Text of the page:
Multi-variate data

Multi-variate data has one or more independent variables and more than one dependent ones. Think, for instance, of weight-at-time for females and males. The concept that predictions for the various data are coupled by sharing parameters is key to DEB theory as well as to multi-variate data.

Uni-, bi- and tri-variate variables have one, two or three independent variables. More independent variables can be included via auxiliary data.

Since AmP deals with an arbitrary number of data sets, and a collection of uni-variate data sets can have the same independent variable and presented in a grouped plot, there is no need, other than convenience, to deal with multi-variate data with several dependent variables explicitly. To present a set of uni-variate data in a grouped plot, they all must have the same units and labels. To produce a grouped plot, the metaData as defined in a mydata-file needs to have field metaData.grp.sets and, optionally, fields metaData.grp.title and metaData.grp.subtitle. A title becomes part of the produced png-file, a subtitle not and is only shown in the modal-presentation of the plot (i.e. after clicking on it). An example of a grouped plot is given in the dog-entry. Bi- and tri-variate data sets do not need a grouped-plot definition; it is not possible to combine such data sets with other data sets in a grouped plot.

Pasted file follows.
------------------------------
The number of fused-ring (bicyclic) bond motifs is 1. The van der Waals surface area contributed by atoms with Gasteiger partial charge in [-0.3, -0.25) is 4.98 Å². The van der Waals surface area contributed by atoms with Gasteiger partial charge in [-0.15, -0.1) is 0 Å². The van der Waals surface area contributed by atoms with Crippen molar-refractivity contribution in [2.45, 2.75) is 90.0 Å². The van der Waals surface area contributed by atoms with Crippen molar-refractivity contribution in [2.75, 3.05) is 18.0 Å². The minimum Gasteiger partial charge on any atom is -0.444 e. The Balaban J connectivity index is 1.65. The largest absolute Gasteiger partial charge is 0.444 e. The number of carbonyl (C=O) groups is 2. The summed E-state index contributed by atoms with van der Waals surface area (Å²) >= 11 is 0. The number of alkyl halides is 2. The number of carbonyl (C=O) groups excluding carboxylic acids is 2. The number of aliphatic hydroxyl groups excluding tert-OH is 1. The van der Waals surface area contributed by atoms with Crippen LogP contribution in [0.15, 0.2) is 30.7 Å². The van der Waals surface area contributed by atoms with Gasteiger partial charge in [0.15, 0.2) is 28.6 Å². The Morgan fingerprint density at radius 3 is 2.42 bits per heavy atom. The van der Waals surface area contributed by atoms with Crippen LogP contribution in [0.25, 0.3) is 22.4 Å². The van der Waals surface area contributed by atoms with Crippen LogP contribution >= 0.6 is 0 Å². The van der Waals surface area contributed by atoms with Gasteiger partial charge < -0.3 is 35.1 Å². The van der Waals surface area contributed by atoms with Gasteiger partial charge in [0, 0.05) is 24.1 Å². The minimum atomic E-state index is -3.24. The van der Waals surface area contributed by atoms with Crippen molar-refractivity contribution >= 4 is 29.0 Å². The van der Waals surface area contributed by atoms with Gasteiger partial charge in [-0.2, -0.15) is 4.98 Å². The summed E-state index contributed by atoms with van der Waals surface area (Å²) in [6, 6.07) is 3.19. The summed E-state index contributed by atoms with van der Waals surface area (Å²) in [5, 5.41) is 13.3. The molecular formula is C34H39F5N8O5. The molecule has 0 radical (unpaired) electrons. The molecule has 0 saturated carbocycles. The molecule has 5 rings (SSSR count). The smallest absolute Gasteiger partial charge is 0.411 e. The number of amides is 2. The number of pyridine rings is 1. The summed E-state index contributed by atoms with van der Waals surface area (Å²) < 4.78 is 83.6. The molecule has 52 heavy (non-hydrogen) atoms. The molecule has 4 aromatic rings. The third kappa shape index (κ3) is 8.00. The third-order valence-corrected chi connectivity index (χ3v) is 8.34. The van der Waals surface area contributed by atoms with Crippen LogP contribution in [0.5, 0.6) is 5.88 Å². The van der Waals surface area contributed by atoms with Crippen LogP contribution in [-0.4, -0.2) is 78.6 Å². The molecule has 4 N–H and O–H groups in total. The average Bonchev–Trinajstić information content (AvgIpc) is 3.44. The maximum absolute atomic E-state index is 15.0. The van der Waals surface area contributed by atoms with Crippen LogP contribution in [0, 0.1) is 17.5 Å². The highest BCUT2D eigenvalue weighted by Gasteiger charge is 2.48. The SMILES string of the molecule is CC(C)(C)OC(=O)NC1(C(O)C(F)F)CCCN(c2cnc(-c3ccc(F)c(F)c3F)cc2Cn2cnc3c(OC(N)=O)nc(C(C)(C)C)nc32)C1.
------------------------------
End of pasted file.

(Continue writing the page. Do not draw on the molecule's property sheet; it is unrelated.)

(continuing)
Yet it can be handy to specify a multi-variate data set as a matrix where the first column is treated as the independent variable and the others are dependent ones. The specification in AmP follows the rules of those for bi-variate data, where the first element of auxData.treat is 0 or 1. See further under bi-variate data.

If a data-matrix has 3 columns, i.e. 1 independent variable and 2 dependent ones, and if the units as well as the label for that data set is a cell-string of length 3, a plot is created with 2 different y-axes. The first element of treat must then be 0 or 1, not 2, and no legend is produced. All that relates to the left yaxis is plotted in red, to the right in blue. An example of a plot with two different y-axes is given in the entries Vipera_aspis and, Sialia_mexicana (first element of treat is 1).